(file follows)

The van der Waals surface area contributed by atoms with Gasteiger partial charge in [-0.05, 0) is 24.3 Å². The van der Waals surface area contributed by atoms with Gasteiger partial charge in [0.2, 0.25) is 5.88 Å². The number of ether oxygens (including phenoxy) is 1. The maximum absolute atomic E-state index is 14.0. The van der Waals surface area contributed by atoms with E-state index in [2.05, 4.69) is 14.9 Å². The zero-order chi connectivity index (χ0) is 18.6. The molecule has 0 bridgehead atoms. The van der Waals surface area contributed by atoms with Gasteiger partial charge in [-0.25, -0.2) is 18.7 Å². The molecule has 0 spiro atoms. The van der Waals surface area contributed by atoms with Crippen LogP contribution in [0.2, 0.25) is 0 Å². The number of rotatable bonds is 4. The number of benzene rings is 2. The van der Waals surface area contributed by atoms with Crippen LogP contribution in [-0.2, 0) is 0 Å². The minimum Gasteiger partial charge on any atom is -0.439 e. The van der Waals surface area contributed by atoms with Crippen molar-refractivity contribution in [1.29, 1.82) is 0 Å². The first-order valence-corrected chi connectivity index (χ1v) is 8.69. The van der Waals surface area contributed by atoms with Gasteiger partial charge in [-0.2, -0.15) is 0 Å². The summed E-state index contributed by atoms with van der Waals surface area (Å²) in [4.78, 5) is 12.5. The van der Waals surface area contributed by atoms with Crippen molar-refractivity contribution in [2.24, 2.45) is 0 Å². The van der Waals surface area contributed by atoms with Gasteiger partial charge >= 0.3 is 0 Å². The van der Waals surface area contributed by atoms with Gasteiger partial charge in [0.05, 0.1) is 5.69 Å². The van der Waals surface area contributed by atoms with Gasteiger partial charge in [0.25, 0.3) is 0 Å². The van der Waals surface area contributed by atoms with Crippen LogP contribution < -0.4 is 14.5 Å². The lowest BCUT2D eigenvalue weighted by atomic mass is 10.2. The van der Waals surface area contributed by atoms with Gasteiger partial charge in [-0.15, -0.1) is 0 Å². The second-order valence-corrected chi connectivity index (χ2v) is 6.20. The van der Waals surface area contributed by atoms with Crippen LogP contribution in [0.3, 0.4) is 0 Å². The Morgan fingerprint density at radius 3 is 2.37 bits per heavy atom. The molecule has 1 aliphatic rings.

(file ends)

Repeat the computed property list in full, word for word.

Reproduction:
The van der Waals surface area contributed by atoms with Gasteiger partial charge in [-0.05, 0) is 24.3 Å². The van der Waals surface area contributed by atoms with Gasteiger partial charge in [0.2, 0.25) is 5.88 Å². The number of ether oxygens (including phenoxy) is 1. The maximum absolute atomic E-state index is 14.0. The van der Waals surface area contributed by atoms with E-state index in [2.05, 4.69) is 14.9 Å². The zero-order chi connectivity index (χ0) is 18.6. The molecule has 0 bridgehead atoms. The van der Waals surface area contributed by atoms with Gasteiger partial charge in [-0.25, -0.2) is 18.7 Å². The molecule has 0 spiro atoms. The van der Waals surface area contributed by atoms with Crippen LogP contribution in [0.2, 0.25) is 0 Å². The number of rotatable bonds is 4. The number of benzene rings is 2. The van der Waals surface area contributed by atoms with Crippen LogP contribution in [-0.2, 0) is 0 Å². The minimum Gasteiger partial charge on any atom is -0.439 e. The van der Waals surface area contributed by atoms with Crippen molar-refractivity contribution in [1.29, 1.82) is 0 Å². The first-order valence-corrected chi connectivity index (χ1v) is 8.69. The van der Waals surface area contributed by atoms with Gasteiger partial charge in [-0.2, -0.15) is 0 Å². The summed E-state index contributed by atoms with van der Waals surface area (Å²) in [4.78, 5) is 12.5. The van der Waals surface area contributed by atoms with Crippen molar-refractivity contribution in [2.24, 2.45) is 0 Å². The van der Waals surface area contributed by atoms with Gasteiger partial charge >= 0.3 is 0 Å². The van der Waals surface area contributed by atoms with Gasteiger partial charge in [0.05, 0.1) is 5.69 Å². The van der Waals surface area contributed by atoms with Gasteiger partial charge in [0.25, 0.3) is 0 Å². The van der Waals surface area contributed by atoms with Crippen LogP contribution < -0.4 is 14.5 Å². The lowest BCUT2D eigenvalue weighted by atomic mass is 10.2. The van der Waals surface area contributed by atoms with Gasteiger partial charge in [-0.15, -0.1) is 0 Å². The second-order valence-corrected chi connectivity index (χ2v) is 6.20. The van der Waals surface area contributed by atoms with Crippen LogP contribution in [0.3, 0.4) is 0 Å². The Morgan fingerprint density at radius 3 is 2.37 bits per heavy atom. The molecule has 1 aliphatic rings.